Deis adds Support for Docker Hub
Docker based Platform as a Service (PaaS) Deis has announced integration with Docker Hub as a source for container images. This complements their existing integration with Git. The open source platform is built on Docker and CoreOS to present a Heroku inspired workflow.
The new ‘deis pull’ command can retrieve Docker images from Docker Hub or a private registry. This avoids the need to build images locally then git push them into Deis, and makes the project a more natural fit into the rest of the Docker ecosystem. A screencast of 'Deis Pull in Action' shows off the new feature. Deis CTO Gabrield Monroy also gave a ‘sneak peak’ of the new capability in his Dockercon presentation ‘Evolution of a Docker PaaS’.
The use of Docker by Deis makes it an unopinionated PaaS in terms of languages or frameworks, as it can run anything that runs in a Linux container. Where it is opinionated is in the use of the twelve-factor app methodology (which has been previously covered in a presentation by Craig Kersteins of Heroku). Deis takes care of aspects like scaling, version management, rollback and log management. State management is explicitly not offered, so applications need to connect to databases or other state management systems outside of Deis.
Deis can run on local VMs using Vagrant, and there are also install scripts for infrastructure as a service providers such as Amazon, Rackspace and DigitalOcean. The platform can also be run on bare metal hardware, with OpDemand, the commercial entity behind Deis, providing support and services for those wanting to build and manage their own Deis environment.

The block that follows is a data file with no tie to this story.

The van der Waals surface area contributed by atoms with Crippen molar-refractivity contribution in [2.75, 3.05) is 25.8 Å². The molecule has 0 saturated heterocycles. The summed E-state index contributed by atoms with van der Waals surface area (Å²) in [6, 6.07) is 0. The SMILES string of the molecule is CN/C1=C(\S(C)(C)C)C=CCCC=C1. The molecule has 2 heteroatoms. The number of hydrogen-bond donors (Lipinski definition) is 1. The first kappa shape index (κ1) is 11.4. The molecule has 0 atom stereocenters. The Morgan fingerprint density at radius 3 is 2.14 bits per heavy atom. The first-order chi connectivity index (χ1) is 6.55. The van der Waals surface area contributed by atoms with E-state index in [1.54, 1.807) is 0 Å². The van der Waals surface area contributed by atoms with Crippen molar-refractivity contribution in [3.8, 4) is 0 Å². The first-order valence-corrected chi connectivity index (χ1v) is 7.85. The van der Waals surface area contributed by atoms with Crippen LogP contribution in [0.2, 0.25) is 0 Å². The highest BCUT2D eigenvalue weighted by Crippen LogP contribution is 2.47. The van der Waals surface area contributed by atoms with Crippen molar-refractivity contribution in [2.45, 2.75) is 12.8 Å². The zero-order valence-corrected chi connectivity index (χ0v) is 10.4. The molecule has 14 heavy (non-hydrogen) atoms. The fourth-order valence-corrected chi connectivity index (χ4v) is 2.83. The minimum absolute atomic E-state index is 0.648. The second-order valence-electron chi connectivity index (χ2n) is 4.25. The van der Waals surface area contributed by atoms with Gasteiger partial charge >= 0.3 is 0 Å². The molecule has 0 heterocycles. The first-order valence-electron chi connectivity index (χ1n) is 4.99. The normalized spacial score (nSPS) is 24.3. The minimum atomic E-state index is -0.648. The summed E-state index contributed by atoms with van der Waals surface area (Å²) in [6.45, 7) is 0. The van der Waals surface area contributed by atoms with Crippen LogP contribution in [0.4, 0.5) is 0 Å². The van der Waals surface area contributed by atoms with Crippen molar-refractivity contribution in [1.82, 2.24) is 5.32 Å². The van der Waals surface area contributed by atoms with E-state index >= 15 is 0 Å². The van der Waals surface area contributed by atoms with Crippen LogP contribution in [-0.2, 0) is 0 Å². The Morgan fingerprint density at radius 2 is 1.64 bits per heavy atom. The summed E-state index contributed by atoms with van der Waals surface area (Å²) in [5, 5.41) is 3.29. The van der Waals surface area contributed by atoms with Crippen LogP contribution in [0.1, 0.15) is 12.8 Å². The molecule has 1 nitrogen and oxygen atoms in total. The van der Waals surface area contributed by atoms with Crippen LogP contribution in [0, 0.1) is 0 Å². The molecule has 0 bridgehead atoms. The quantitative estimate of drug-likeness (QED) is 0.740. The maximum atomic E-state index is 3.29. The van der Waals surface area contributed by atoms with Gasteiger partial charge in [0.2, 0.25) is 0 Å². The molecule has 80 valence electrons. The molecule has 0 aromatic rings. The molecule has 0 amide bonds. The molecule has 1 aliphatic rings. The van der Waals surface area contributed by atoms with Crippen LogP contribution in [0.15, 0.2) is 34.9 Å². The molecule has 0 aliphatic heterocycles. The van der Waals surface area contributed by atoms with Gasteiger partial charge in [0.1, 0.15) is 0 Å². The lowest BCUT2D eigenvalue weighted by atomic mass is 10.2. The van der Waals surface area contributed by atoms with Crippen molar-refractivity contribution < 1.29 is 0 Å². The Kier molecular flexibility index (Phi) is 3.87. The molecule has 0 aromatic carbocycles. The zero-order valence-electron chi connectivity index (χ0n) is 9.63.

In addition to using CoreOS as its underlying Linux distribution Deis harnesses fleet, the ‘distributed init system’ project from the CoreOS team that brings together local system management daemons (systemd) and the etcd distributed key value store (which incorporates the Raft consensus algorithm). Deis makes use of fleetctl to manage its clusters.
Deis has also announced that it’s working with the Mesosphere team to use the Mesos scheduler via its Marathon framework for long running applications. The project also has plans to integrate with Docker’s libswarm API so that it can take advantage of multiple back end orchestration systems.
Deis isn’t the only Docker based PaaS, with Flynn being the other popular contender. Other PaaS systems like CloudFoundry and Apcera Continuum are also pursuing deeper Docker integration so that Docker images can be deployed and managed alongside of more traditional language/framework based applications.